CORONAVIRUS UTAH

Vaccinated make up nearly 39% of omicron deaths in Utah

May 13, 2022, 10:10 PM | Updated: Jun 10, 2022, 10:55 pm

SALT LAKE CITY — Since the availability of the vaccine, those without a shot have made up the greatest portion of people who have died from COVID. That hasn’t changed. But since the start of the omicron variant, the percentage of vaccinated people who are dying has gone up significantly.

The Utah Department of Health reports that since the start of the “omicron period” on December 21, 2021, 844 people have tragically lost their lives to COVID.

Of those people, nearly 39% were vaccinated. A significant increase compared to the 19% of deaths fully vaccinated individuals made up before omicron.

“Certainly, there was a higher risk of people getting infected with omicron and going to the hospital with omicron,” said Dr. Leisha Nolan, the state epidemiologist. “We want to be truthful that the vaccine is not perfect. There are some people that, even if they do the right thing, can get a bad infection.”

Nolan says that while the percentage of vaccinated people going to the hospital and dying from COVID is up this year, “I do think it’s still really important to point out that the vaccine has worked well.”

In fact, Nolan says they found that those who haven’t had a shot were 3.6 times more likely to die from an omicron infection than those who were fully vaccinated. And the unvaccinated were 15 times more likely to die than those with a booster shot.

“Certainly, it’s not what we would want. We want it to be 1,000 times, right? Like we want the vaccine to be as strong as possible,” she said. “But it is still quite good, and even during omicron, we saw that.”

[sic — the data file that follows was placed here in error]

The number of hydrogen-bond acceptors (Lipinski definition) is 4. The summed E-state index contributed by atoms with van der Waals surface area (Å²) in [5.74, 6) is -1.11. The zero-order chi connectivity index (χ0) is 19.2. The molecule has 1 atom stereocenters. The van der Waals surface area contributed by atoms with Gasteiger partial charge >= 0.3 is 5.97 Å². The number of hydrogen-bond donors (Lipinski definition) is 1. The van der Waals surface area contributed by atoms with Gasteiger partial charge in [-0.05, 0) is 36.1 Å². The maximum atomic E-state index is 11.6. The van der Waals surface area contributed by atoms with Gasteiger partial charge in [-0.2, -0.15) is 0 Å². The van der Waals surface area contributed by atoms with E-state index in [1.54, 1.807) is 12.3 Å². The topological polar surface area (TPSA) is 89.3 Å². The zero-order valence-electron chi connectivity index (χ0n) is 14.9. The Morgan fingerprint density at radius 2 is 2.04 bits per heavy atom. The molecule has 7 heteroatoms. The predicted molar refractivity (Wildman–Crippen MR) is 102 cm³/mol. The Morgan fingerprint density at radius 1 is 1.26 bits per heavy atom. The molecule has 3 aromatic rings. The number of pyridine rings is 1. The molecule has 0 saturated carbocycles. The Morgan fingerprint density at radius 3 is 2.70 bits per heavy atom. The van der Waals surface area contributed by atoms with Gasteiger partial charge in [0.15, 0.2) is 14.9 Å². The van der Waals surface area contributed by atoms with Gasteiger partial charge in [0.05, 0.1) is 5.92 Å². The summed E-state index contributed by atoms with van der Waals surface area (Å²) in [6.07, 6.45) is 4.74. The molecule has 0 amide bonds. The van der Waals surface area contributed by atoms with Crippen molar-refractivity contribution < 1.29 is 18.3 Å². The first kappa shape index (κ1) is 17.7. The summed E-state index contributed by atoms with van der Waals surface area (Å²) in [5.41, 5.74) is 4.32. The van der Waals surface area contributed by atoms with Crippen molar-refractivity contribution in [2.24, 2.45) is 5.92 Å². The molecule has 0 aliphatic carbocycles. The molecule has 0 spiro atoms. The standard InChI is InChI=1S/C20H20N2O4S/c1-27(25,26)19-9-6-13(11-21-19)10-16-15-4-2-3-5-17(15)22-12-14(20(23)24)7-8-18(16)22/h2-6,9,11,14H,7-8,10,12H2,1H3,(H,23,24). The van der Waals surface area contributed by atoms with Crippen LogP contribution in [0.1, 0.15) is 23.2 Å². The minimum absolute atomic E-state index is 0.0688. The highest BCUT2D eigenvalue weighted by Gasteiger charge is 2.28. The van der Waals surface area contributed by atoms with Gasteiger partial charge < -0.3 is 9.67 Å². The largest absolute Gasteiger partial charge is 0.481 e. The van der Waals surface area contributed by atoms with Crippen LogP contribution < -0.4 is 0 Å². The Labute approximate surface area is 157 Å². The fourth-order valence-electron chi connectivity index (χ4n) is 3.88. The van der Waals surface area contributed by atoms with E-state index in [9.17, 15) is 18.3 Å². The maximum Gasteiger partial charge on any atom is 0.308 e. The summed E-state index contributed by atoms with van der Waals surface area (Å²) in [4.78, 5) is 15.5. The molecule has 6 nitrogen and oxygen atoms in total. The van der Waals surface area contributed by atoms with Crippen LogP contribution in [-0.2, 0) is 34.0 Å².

Nolan says our bodies need to be reminded how to fight off an infection and that’s where a booster shot helps.

“I think right now we’re still trying to understand how long people can be protected and how long their bodies remember.”

For the last couple of months, we’ve had a bit of a break from COVID, Nolan noted. The last six weeks, cases have been low. But she said they’re keeping an eye on an increase in infections and hospitalizations.

She expects cases will continue to rise in the coming weeks. The health department recommends those older than 50 and people who are immunocompromised receive a second booster shot.

But Nolan said the risk is not high for healthy people who have received the vaccine. She said she wants people to still be able to enjoy themselves but to take reasonable precautions to not get sick, like wearing a mask in crowded spaces.

“We’re going to have to accept this virus is going to be with us for quite a while,” Nolan said. “Hopefully the vaccines are still going to have good protection so it can be more of a nuisance and a difficulty in our life, [rather] than a total life-changing thing like it was the first year and a half, two years.”

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Vaccinated make up nearly 39% of omicron deaths in Utah